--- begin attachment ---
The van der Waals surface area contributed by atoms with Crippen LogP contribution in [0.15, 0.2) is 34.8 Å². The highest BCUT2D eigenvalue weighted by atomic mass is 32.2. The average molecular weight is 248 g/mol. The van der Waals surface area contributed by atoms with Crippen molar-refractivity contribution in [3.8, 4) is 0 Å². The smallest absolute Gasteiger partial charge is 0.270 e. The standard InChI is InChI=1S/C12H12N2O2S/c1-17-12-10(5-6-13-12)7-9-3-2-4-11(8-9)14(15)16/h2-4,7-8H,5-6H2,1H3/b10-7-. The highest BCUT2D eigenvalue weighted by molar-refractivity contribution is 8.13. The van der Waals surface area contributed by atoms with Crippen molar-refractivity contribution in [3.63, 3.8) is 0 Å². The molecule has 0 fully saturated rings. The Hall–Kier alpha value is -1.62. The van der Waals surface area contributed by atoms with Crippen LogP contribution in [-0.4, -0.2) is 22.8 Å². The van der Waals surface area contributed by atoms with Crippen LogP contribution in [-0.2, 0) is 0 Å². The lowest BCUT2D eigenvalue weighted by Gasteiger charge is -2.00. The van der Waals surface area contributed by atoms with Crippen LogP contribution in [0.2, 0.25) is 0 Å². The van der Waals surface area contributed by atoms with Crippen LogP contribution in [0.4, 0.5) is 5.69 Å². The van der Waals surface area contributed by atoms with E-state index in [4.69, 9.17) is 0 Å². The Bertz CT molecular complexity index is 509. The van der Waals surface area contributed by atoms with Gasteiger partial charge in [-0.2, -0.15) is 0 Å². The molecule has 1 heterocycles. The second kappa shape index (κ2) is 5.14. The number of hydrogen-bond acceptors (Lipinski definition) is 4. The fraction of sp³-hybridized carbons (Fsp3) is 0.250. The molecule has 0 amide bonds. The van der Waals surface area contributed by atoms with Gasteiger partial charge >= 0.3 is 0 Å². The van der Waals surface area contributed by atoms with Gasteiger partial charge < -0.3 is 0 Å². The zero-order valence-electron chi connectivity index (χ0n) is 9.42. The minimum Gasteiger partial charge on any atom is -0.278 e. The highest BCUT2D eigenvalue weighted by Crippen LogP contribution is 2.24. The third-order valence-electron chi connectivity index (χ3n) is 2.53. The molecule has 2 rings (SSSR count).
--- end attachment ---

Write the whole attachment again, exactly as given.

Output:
The van der Waals surface area contributed by atoms with Crippen LogP contribution in [0.15, 0.2) is 34.8 Å². The highest BCUT2D eigenvalue weighted by atomic mass is 32.2. The average molecular weight is 248 g/mol. The van der Waals surface area contributed by atoms with Crippen molar-refractivity contribution in [3.8, 4) is 0 Å². The smallest absolute Gasteiger partial charge is 0.270 e. The standard InChI is InChI=1S/C12H12N2O2S/c1-17-12-10(5-6-13-12)7-9-3-2-4-11(8-9)14(15)16/h2-4,7-8H,5-6H2,1H3/b10-7-. The highest BCUT2D eigenvalue weighted by molar-refractivity contribution is 8.13. The van der Waals surface area contributed by atoms with Crippen molar-refractivity contribution in [3.63, 3.8) is 0 Å². The molecule has 0 fully saturated rings. The Hall–Kier alpha value is -1.62. The van der Waals surface area contributed by atoms with Crippen LogP contribution in [-0.4, -0.2) is 22.8 Å². The van der Waals surface area contributed by atoms with Crippen LogP contribution in [-0.2, 0) is 0 Å². The lowest BCUT2D eigenvalue weighted by Gasteiger charge is -2.00. The van der Waals surface area contributed by atoms with Crippen LogP contribution in [0.2, 0.25) is 0 Å². The van der Waals surface area contributed by atoms with Crippen LogP contribution in [0.4, 0.5) is 5.69 Å². The van der Waals surface area contributed by atoms with E-state index in [4.69, 9.17) is 0 Å². The Bertz CT molecular complexity index is 509. The van der Waals surface area contributed by atoms with Gasteiger partial charge in [-0.2, -0.15) is 0 Å². The molecule has 1 heterocycles. The second kappa shape index (κ2) is 5.14. The number of hydrogen-bond acceptors (Lipinski definition) is 4. The fraction of sp³-hybridized carbons (Fsp3) is 0.250. The molecule has 0 amide bonds. The van der Waals surface area contributed by atoms with Gasteiger partial charge >= 0.3 is 0 Å². The van der Waals surface area contributed by atoms with Gasteiger partial charge < -0.3 is 0 Å². The zero-order valence-electron chi connectivity index (χ0n) is 9.42. The minimum Gasteiger partial charge on any atom is -0.278 e. The highest BCUT2D eigenvalue weighted by Crippen LogP contribution is 2.24. The third-order valence-electron chi connectivity index (χ3n) is 2.53. The molecule has 2 rings (SSSR count).